You can rotate axis labels using the Property Editor:
1 Start plot editing mode by selecting Edit Plot from the figure Tools menu.
2 Display the Property Editor by selecting (left-clicking) the axis label you
want to rotate. Right-click over the selected text, then choose Properties
from the context menu.
3 Click the More Properties button to display the Property Inspector.
3-41
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Annotating Graphs
4 Select the Rotation property text field. A value of 0 degrees orients the
label in the horizontal position.
5 With the left mouse button down on the selected label, drag the text to the
desired location and release.
Using Axis-Label Commands
You can add x-, y-, and z-axis labels using the xlabel, ylabel, and zlabel
functions. For example, these statements label the axes and add a title.
3-42
Adding Axis Labels to Graphs
xlabel('t = 0 to 2\pi','FontSize',16)
ylabel('sin(t)','FontSize',16)
title('\it{Value of the Sine from Zero to Two Pi}','FontSize',16)
Value of the Sine from Zero to Two Pi
1
0.8
0.6
0.4
sin(t)
0.2
0
−0.2
−0.4
−0.6
−0.8
−1
0
1
2
3
4
5
6
7
t = 0 to 2π
The labeling commands automatically position the text string appropriately.
MATLAB interprets the characters immediately following the backslash (\)
as TeX commands. These commands draw symbols such as Greek letters
and arrows.
See the text String property for a list of TeX character sequences. See also
the texlabel function for converting MATLAB expressions to TeX symbols.
3-43
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Annotating Graphs
Rotating Axis Labels Using Commands
Axis labels are text objects that you can rotate by specifying a value for the
object’s Rotation property. The handles of the x-, y-, and z-axis labels are
stored in the axes XLabel, YLabel, and ZLabel properties respectively.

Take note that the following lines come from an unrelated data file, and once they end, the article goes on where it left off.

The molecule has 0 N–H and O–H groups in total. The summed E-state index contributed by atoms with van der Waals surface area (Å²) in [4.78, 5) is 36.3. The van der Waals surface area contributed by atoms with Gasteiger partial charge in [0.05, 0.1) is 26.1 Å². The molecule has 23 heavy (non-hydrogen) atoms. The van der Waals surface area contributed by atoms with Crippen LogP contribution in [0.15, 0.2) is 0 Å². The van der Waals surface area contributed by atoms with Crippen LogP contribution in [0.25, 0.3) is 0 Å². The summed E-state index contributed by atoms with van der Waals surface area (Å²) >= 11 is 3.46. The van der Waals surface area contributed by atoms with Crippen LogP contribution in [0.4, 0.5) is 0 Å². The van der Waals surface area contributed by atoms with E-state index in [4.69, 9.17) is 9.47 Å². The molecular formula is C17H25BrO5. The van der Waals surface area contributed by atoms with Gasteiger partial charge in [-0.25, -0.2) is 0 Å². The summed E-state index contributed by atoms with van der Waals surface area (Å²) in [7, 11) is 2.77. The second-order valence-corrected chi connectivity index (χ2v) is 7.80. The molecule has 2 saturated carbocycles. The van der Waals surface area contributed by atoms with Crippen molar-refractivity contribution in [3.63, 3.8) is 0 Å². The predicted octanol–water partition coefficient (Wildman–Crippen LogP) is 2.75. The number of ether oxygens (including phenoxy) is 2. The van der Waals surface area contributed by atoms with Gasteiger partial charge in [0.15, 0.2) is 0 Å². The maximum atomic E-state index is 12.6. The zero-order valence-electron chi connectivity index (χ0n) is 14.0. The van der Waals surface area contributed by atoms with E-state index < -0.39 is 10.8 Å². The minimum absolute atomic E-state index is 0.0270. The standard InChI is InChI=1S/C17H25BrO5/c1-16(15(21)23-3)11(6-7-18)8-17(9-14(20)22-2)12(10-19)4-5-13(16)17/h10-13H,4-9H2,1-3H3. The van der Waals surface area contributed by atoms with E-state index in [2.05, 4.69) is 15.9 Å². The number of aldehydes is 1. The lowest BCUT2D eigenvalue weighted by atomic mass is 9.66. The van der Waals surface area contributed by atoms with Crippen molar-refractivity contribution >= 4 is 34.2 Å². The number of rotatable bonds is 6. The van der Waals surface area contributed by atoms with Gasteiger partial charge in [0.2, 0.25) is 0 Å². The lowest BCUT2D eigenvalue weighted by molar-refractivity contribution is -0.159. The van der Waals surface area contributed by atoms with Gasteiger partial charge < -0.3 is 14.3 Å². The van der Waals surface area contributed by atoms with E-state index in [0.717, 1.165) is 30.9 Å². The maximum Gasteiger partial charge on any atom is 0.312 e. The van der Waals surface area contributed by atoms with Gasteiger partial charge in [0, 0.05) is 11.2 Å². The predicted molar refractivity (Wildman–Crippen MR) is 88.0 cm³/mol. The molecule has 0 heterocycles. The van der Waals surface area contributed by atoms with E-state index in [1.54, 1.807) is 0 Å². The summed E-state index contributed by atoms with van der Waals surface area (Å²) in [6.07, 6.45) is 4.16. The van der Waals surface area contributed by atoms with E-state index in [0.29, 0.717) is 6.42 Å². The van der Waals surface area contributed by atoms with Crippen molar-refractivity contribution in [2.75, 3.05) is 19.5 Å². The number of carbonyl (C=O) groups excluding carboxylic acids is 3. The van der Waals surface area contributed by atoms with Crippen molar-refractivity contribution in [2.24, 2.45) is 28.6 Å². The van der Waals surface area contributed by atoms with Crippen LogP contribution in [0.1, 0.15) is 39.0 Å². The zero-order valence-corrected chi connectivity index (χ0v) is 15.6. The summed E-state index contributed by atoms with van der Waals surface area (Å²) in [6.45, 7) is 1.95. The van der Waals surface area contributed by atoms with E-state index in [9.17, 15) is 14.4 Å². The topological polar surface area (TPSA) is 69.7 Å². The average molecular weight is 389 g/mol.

Therefore, to rotate the y-axis label so that the text is horizontal:
1 Get the handle of the text object using the axes YLabel property.
2 Set the Rotation property to 0.0 degrees.
For example, this statement rotates the text of the y-axis label on the current
axes:
set(get(gca,'YLabel'),'Rotation',0.0)
Repositioning Axis Labels
You can reposition an axis label by dragging the text.
1 Start plot editing mode by selecting Edit Plot from the figure Tools menu.
2 Select the text of the label you want to reposition (handles appear around
the text object).
3 With the left mouse button down on the selected label, drag the text to the
desired location and release.
3-44
Adding Text Annotations to Graphs
Adding Text Annotations to Graphs
In this section...
“What Are Text Annotations?” on page 3-45
“Creating Text Annotations with the text or gtext Function” on page 3-46
“Text Alignment” on page 3-51
“Example — Aligning Text” on page 3-53
“Editing Text Objects” on page 3-54
“Mathematical Symbols, Greek Letters, and TEX Characters” on page 3-55
“Using Character and Numeric Variables in Text” on page 3-57
“Example — Multiline Text” on page 3-58
“Example — Using LaTeX to Format Math Equations” on page 3-59
“Drawing Text in a Box” on page 3-63
What Are Text Annotations?
Text annotations are boxes containing text strings that you compose. The
box can have a border and a background, or be invisible. The text can be in
any installed text font, and can include TeX or LaTeX markup. You can add
free-form text annotations anywhere in a MATLAB figure to help explain your
data or bring attention to specific points in your data sets.
As the following example shows, annotating a graph manually is easy in plot
edit mode. When you enable plot editing, you can create text annotations by
selecting the appropriate kind of annotation from the Insert menu, clicking
in the graph or the figure background and then entering text. To insert
textarrow annotations, you first drag out an arrow from tail to head, then
type the text at the text cursor next to the tail,
You can also add text annotations from the command line, using the text or
gtext function. The example illustrates how to use text.
Using plot editing mode or gtext makes it easy to place a text annotation